Mango Honey – Miel de Mango
A few weeks ago, I had the pleasure and honor to visit with one of the top mango honey producers in the area. Don Cuco, his wife Doña Juana and daughter Maggie invited me into their home to watch and participate in the process of honey recovery and processing. The bees were not necessarily so happy to see me, a stranger, so I did get a few stings on my neck. If you get stung by a honey bee, remember that their stingers are barbed and remain lodged in your skin until removed. And they can only sting once.
Don’ s family has been harvesting mango honey for the past 28 years. Their hives are located near Las Varas, and of course, in a mango orchard. At any given time, they have well over 200 flats of honey combs in approximately 60-70 hives. Each flat contains 9 frames eToro in which the honey combs are tended by thousands and thousands honey bees. During the mango honey producing season, which is during the blossoming stages of the mango trees, the hives are constantly monitored and harvesting usually starts after 8 days of bee pollination.
The female worker bees collect the nectars from the blossoms. They produce the honey inside their bodies and then deposit it in the wax honey combs of the hives. At this point, the honey is high in moisture, so the bees fan the combs by flapping their wings to evaporate the excess moisture. When the moisture content is between 18% and 20% the bees seal the combs with a layer of wax. This is called capping.
When the honey is ready to be harvested, Don’s family gathers the flats and brings them into their dining room to begin their work. Each flat contains 9 frames that are filled with capped honeycombs and of course some that are not finished yet.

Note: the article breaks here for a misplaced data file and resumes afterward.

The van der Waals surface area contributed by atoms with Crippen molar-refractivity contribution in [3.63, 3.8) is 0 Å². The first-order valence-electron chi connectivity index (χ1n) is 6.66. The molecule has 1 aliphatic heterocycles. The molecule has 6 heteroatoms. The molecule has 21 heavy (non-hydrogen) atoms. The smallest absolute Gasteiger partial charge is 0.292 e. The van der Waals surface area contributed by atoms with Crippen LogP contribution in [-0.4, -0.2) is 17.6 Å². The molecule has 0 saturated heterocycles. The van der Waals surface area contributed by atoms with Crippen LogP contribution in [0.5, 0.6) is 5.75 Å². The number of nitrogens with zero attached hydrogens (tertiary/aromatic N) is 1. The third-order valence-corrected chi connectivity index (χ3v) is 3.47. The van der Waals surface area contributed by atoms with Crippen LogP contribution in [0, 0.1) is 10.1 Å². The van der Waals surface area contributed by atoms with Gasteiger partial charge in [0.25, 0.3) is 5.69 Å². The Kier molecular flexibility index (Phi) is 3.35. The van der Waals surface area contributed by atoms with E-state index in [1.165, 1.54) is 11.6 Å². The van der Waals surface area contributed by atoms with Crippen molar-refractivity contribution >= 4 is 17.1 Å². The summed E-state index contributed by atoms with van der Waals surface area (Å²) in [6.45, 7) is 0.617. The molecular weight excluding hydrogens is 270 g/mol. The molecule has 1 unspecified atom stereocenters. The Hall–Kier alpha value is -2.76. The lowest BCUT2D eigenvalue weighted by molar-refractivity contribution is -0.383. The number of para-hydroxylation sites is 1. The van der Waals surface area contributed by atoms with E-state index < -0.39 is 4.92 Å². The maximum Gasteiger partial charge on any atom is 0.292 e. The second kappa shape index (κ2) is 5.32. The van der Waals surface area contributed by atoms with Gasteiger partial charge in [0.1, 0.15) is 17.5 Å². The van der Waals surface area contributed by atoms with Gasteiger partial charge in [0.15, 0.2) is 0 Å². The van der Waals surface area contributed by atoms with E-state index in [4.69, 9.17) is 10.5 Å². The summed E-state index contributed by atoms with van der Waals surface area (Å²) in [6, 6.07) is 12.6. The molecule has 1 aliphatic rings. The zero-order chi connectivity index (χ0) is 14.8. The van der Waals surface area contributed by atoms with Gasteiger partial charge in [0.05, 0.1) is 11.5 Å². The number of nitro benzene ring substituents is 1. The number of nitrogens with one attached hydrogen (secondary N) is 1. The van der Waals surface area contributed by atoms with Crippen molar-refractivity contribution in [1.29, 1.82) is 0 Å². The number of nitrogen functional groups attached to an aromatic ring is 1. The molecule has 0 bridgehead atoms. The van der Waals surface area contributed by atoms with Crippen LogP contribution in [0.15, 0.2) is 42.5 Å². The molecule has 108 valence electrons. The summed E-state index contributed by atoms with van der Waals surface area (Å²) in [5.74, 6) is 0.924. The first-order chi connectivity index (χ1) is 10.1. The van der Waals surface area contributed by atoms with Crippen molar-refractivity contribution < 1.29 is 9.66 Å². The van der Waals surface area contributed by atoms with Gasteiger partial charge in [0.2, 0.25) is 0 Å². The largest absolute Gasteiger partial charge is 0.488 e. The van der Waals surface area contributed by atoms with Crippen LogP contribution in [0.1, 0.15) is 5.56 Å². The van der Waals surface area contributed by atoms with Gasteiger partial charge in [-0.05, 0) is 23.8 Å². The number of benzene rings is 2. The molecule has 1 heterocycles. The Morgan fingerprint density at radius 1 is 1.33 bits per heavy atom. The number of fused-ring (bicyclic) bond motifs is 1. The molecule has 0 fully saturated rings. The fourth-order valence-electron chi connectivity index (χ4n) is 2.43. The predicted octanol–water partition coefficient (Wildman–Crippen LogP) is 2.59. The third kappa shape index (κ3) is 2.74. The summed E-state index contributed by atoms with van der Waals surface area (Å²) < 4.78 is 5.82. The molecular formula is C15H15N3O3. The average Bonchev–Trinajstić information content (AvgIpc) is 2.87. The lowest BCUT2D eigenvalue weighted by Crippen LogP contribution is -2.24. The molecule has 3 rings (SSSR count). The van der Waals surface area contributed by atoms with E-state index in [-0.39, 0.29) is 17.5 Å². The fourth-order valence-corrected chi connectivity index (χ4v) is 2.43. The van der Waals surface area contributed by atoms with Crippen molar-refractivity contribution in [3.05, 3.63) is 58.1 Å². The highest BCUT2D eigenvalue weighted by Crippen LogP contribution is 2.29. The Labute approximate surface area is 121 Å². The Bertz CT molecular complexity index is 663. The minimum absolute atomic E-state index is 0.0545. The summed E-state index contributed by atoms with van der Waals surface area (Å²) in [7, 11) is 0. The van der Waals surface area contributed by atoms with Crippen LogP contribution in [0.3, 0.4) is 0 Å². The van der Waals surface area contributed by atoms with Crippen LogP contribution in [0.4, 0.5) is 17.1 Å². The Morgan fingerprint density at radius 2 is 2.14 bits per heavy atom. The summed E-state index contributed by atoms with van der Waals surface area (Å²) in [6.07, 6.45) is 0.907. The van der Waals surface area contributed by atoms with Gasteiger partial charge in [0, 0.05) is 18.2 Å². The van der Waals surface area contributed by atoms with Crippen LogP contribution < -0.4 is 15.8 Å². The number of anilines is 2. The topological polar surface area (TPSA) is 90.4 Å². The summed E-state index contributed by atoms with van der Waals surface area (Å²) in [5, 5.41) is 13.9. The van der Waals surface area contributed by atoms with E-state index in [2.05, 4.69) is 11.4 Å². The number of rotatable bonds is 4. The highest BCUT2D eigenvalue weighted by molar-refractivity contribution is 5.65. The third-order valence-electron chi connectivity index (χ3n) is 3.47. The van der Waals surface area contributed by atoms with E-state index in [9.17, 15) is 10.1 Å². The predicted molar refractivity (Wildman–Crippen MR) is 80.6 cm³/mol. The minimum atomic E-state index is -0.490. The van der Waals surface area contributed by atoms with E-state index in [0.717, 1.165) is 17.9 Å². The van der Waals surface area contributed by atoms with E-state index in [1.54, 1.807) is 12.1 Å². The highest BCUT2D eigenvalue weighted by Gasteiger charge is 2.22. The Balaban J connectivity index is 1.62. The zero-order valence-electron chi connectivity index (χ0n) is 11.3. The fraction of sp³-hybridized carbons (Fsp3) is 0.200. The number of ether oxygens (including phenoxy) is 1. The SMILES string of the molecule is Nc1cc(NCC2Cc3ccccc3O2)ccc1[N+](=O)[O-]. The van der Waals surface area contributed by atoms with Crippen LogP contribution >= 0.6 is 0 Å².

The next step in harvesting the honey is to remove the frames from the flats and cut the caps off of the combs to expose the honey. They are then placed into a hand-driven centrifuge that spins at a high rate of speed which drives the honey from the honey combs and ends up draining into a bucket for further processing. The caps that are cut from the flats are left to drain naturally.
While Don is cleaning off the caps, others are loading up and spinning the centrifuge. The honey drains out the bottom, through a coarse screen and then filtered to produce pure nearly-organic mango honey. Of course, no one knows exactly where the bees have been hanging out, so it cannot be labeled organic. As you might be able to see, each flat contains a brand (RB). The many thousands of bees that are punching the clock each day, don’t have room on their little bodies for a brand.
The cleaned and filtered honey is packaged into various sized containers for sale at the markets, grocery stores and at their casa.
There are many different flavors of honey available. The flavors depend on what kind of flowers the bees are gathering the nectar from. In my book, the mango honey is the most flavorful and most desired of the honeys available here.
You can purchase honey at Don’s family casa which is located at Calle Mar Caribe #35. Their phone number is 274-1068. If you haven’t tried mango honey, you are missing something.